[Standards] UPDATED: XEP-0301 (In-Band Real Time Text) - Odd strategies

Edward Tie famtie at xs4all.nl
Tue Jul 10 15:58:06 UTC 2012

Op 10/07/2012 17:32, Mark Rejhon schreef:
> On Tue, Jul 10, 2012 at 2:58 AM, Gunnar Hellström 
> <gunnar.hellstrom at omnitor.se <mailto:gunnar.hellstrom at omnitor.se>> wrote:
>     Mark,
>     I see that you in this version have introduced a couple of "odd"
>     real-time text transmission strategies in sections 6.4.1 and
>     6.4.2, based on the  'reset' event.
>     http://xmpp.org/extensions/xep-0301.html#realtime_text_transmission_methodologies
> Gunnar -- several are excellent suggestions.
> An explanation at the beginning of 6.4 The transmission strategy in 
> 6.4.1 and 6.4.2 is not recommended for messages bigger than 
> approximately SMS size, for mobile devices that want to write very 
> compact & simple implementations of real-time text that does not 
> require much processing or battery -- and they can take advantage of 
> stream compression to eliminate the redundancy disadvantage of message 
> resets.  It was explained to me that it may actually use less 
> bandwidth and less CPU in certain situations.   Even though it means a 
> disadvantage of losing key press intervals (the intervals demonstrated 
> at www.realjabber.org/anim/real_time_text_demo.html 
> <http://www.realjabber.org/anim/real_time_text_demo.html> ) which I 
> already mention.
I have found a information about larger sms :

      Message size

Transmission of short messages between the SMSC and the handset is done 
whenever using the Mobile Application Part 
<http://en.wikipedia.org/wiki/Mobile_Application_Part> (MAP) of the SS7 
<http://en.wikipedia.org/wiki/Signaling_System_7> protocol. Messages are 
sent with the MAP MO- and MT-ForwardSM operations, whose payload length 
is limited by the constraints of the signaling protocol to precisely 140 
octets <http://en.wikipedia.org/wiki/Octet_%28computing%29> (140 octets 
= 140 * 8 bits = 1120 bits). Short messages can be encoded using a 
variety of alphabets: the default GSM 7-bit alphabet 
<http://en.wikipedia.org/wiki/GSM_03.38>, the 8-bit 
<http://en.wikipedia.org/wiki/Bit> data alphabet, and the 16-bit UCS-2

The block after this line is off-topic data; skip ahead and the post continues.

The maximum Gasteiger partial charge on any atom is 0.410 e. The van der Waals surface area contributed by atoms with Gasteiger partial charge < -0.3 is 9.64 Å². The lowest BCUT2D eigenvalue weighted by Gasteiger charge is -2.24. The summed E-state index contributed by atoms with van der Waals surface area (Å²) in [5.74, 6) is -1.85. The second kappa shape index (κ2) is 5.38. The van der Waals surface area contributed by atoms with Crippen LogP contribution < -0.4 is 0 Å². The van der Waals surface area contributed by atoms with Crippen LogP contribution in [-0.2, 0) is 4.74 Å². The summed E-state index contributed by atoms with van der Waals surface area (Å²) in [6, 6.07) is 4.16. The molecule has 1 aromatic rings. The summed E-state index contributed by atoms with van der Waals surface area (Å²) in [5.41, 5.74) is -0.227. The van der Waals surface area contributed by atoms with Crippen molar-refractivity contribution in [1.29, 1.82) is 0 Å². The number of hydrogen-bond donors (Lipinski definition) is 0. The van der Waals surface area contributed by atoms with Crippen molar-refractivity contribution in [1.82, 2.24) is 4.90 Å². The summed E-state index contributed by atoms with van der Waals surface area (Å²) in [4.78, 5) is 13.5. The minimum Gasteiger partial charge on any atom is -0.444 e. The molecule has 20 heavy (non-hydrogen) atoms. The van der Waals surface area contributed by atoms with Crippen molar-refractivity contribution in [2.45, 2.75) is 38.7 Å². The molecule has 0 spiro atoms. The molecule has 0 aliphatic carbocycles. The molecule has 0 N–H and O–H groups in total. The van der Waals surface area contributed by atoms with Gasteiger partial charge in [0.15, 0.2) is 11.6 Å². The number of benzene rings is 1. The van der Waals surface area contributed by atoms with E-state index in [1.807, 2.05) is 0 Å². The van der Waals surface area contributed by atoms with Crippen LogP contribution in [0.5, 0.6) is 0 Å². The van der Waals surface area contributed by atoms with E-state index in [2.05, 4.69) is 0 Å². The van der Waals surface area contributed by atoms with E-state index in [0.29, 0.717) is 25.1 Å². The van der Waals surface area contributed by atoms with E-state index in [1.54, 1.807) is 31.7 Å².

<http://en.wikipedia.org/wiki/UCS-2> alphabet.^[35] 
Depending on which alphabet the subscriber has configured in the 
handset, this leads to the maximum individual short message sizes of 160 
7-bit <http://en.wikipedia.org/wiki/Bit> characters, 140 8-bit 
characters, or 70 16-bit characters. GSM 7-bit alphabet support is 
mandatory for GSM handsets and network elements,^[35] 
but characters in languages such as Arabic, Chinese, Korean, Japanese or 
Cyrillic alphabet languages (e.g. Russian, Serbian, Bulgarian, etc.) 
must be encoded using the 16-bit UCS-2 
<http://en.wikipedia.org/wiki/UCS-2> character encoding 
<http://en.wikipedia.org/wiki/Character_encoding> (see Unicode 
<http://en.wikipedia.org/wiki/Unicode>). Routing 
<http://en.wikipedia.org/wiki/Routing> data and other metadata 
<http://en.wikipedia.org/wiki/Metadata> is additional to the payload size.

*Larger content (concatenated SMS 
<http://en.wikipedia.org/wiki/Concatenated_SMS>, multipart or segmented 
SMS, or "long SMS") can be sent using multiple messages, in which case 
each message will start with a user data header (UDH) containing 
segmentation information. Since UDH is part of the payload, the number 
of available characters per segment is lower: 153 for 7-bit encoding, 
134 for 8-bit encoding and 67 for 16-bit encoding. The receiving handset 
is then responsible for reassembling the message and presenting it to 
the user as one long message. **While the standard theoretically permits 
up to 255 segments,^[36] 
<http://en.wikipedia.org/wiki/Short_Message_Service#cite_note-35> 6 to 8 
segment messages are the practical maximum, and long messages are often 
billed as equivalent to multiple SMS messages.*

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